I have been interested in synthesizers since I first started becoming interested in acid/new wave rock when I was in middle school. Analog synthesizers particularly interested me because they are easier to build and also cheaper, as well as having a lot of nostalgia for the original form of sound synthesis. Consequently when if first ran across the circuit board being offered at Music From Outer Space, I was very excited. The board is not only relatively inexpensive, it is also well made and was shipped very quickly. My synthesizer, pictured below, cost around $100 to make because I had to purchase the majority of the parts as well as the case. I purchased most of the parts and the case from Mouser, except for the potentiometers and the switches which I bought from Jameco. The construction of the board was fairly straight forward and took a few hours. The wiring of the board to the faceplate, however, took several ours of tedious wiring which I would not relish to repeat. In the end though I ended up with a great little unit which works great and can produce a variety of sounds. As can be seen from the photos, I also installed the mod which allows the modulation of VCO-1 with VCO-2’s output. I rearranged the faceplate accordingly to fit on my case’s aluminum plate. I had no alignment issues with the unit and it worked from the first time I turned it on. In the future I may build an audio amplifier as well as a sequencer to control the oscillators and actually produce music as opposed to just noises.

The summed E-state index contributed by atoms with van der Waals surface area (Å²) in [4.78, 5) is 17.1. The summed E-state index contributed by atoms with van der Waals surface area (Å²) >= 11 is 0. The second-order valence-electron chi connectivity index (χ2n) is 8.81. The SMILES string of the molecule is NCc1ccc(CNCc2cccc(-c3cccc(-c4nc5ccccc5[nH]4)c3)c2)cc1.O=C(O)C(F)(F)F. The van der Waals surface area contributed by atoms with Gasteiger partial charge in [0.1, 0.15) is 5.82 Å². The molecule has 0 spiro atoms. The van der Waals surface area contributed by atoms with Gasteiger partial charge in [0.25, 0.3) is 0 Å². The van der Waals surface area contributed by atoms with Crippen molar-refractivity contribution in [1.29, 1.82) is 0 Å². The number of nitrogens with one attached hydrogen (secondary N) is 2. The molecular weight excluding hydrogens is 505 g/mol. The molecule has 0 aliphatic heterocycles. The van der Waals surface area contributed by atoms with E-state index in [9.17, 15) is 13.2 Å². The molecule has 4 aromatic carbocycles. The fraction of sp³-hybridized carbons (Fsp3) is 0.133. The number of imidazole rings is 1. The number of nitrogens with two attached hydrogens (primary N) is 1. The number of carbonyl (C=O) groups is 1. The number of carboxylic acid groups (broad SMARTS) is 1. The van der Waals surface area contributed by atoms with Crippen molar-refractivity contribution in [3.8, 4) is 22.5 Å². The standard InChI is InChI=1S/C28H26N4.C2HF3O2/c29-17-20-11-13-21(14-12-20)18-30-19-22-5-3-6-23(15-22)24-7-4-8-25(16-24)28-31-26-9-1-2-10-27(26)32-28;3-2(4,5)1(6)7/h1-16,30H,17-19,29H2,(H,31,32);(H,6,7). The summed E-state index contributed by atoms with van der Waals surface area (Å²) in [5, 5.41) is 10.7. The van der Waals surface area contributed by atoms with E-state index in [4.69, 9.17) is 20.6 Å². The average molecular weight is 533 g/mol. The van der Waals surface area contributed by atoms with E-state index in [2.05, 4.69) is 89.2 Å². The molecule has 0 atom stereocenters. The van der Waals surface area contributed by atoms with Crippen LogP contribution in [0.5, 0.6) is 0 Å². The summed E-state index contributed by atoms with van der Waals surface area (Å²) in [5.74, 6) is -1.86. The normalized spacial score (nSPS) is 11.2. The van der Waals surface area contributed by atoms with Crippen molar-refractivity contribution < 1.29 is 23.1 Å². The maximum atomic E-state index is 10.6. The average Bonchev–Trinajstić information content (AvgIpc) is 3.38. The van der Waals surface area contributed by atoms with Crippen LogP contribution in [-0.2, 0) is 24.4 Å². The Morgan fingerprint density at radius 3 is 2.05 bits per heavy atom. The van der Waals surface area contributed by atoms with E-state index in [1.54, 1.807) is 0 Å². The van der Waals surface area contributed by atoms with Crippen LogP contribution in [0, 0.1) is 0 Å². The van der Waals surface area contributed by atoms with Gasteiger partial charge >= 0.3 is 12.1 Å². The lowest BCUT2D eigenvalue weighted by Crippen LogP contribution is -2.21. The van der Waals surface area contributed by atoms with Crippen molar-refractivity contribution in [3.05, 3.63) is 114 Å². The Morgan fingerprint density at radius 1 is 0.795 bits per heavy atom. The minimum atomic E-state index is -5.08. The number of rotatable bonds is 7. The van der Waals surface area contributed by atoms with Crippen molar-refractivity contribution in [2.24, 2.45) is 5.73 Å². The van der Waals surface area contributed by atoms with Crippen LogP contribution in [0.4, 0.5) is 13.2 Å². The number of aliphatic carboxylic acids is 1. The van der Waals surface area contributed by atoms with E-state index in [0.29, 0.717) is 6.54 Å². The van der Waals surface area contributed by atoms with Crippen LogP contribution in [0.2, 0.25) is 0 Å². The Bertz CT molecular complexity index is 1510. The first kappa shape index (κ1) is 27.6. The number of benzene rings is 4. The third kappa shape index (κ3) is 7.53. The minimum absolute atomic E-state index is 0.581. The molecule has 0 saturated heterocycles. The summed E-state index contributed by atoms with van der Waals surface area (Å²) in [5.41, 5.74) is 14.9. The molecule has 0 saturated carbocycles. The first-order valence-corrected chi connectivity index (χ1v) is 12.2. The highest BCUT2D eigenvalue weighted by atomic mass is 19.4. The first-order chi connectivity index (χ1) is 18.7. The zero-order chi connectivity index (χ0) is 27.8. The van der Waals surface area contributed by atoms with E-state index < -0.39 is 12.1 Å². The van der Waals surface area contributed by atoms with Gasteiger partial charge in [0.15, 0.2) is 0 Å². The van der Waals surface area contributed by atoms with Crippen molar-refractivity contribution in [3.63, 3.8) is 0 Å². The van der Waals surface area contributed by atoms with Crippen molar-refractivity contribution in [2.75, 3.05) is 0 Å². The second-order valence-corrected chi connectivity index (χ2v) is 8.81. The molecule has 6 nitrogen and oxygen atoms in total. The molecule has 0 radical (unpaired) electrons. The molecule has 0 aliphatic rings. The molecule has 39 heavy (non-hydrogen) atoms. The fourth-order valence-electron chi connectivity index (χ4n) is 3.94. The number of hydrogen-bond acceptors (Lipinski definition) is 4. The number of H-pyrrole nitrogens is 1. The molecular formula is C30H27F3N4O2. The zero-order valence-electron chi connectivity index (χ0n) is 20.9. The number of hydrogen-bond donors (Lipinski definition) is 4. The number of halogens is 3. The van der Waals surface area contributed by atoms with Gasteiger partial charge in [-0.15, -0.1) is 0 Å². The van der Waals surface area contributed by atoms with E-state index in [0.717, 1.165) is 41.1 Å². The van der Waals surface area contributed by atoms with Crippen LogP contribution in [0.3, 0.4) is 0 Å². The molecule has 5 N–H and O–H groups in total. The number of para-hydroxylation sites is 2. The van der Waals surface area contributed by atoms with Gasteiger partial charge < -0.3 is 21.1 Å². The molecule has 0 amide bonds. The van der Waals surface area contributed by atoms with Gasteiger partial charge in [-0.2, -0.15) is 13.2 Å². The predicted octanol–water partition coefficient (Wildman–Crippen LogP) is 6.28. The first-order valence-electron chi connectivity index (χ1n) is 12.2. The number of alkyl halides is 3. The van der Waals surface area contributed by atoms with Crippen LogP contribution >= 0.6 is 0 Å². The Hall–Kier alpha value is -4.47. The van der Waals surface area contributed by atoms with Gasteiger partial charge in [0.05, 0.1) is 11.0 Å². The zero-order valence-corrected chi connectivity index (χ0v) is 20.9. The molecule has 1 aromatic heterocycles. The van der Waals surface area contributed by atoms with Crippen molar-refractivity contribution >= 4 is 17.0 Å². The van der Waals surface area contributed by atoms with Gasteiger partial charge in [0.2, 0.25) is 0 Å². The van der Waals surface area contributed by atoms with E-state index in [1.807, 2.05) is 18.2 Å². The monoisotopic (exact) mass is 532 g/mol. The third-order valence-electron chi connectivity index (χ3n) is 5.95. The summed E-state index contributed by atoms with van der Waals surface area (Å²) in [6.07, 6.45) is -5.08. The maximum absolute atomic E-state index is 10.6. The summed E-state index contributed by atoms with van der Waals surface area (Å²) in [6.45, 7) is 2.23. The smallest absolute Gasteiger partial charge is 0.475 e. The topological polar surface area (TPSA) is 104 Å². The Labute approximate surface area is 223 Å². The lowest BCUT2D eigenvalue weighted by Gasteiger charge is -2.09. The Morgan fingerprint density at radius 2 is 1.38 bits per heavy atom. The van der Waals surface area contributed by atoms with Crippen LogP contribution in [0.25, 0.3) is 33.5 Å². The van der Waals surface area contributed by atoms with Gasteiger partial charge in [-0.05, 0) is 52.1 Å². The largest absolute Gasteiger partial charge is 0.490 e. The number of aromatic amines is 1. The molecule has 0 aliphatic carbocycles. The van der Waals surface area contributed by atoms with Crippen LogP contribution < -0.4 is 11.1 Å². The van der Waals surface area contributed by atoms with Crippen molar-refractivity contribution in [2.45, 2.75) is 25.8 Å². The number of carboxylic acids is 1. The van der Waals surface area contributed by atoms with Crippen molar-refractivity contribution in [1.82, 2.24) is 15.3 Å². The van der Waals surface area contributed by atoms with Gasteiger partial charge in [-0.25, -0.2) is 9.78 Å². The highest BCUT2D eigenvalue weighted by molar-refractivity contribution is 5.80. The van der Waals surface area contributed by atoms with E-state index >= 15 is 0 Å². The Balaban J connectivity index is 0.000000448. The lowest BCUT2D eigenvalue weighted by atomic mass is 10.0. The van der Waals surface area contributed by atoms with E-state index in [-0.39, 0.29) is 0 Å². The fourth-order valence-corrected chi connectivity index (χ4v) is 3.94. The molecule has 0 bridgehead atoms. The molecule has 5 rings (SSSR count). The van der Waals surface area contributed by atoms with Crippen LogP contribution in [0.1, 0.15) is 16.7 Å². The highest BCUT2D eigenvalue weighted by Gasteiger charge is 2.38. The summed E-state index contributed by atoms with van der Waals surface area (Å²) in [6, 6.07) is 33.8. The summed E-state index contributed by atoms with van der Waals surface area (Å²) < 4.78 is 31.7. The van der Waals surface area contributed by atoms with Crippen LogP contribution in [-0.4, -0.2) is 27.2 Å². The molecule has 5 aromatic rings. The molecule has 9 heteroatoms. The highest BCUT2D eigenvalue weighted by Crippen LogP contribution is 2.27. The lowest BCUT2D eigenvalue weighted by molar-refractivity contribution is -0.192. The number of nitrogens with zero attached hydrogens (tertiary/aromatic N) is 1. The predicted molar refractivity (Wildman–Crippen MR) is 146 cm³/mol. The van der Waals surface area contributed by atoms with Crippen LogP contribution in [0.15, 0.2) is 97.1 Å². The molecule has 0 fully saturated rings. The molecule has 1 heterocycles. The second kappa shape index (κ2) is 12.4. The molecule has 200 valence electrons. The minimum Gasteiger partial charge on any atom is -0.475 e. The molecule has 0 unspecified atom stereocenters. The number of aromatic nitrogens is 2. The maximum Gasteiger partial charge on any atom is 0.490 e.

I had been looking for some time for a way to modify my analog synthesizer project to be powered by an AC adapter instead of the two 9 volt batteries that it had originally been designed to use. This was more complicated than it sounds since the synthesizer requires both +9V and -9V from the same power supply. After some investigation I found a circuit; that could be used to transform a single +9V input into both +9V and -9V. It is a really clever design that accomplishes this feat using a special charge pump converter IC and a couple of capacitors. As the pictures show I also changed the power switch to one that is more aesthetically pleasing than the toggle switch used previously. I also added a coaxial power socket to the back panel to accept the plug from that AC adapter. The synthesizer performs the same as it did before my modifications, however, I am now freed from having to worry about battery life.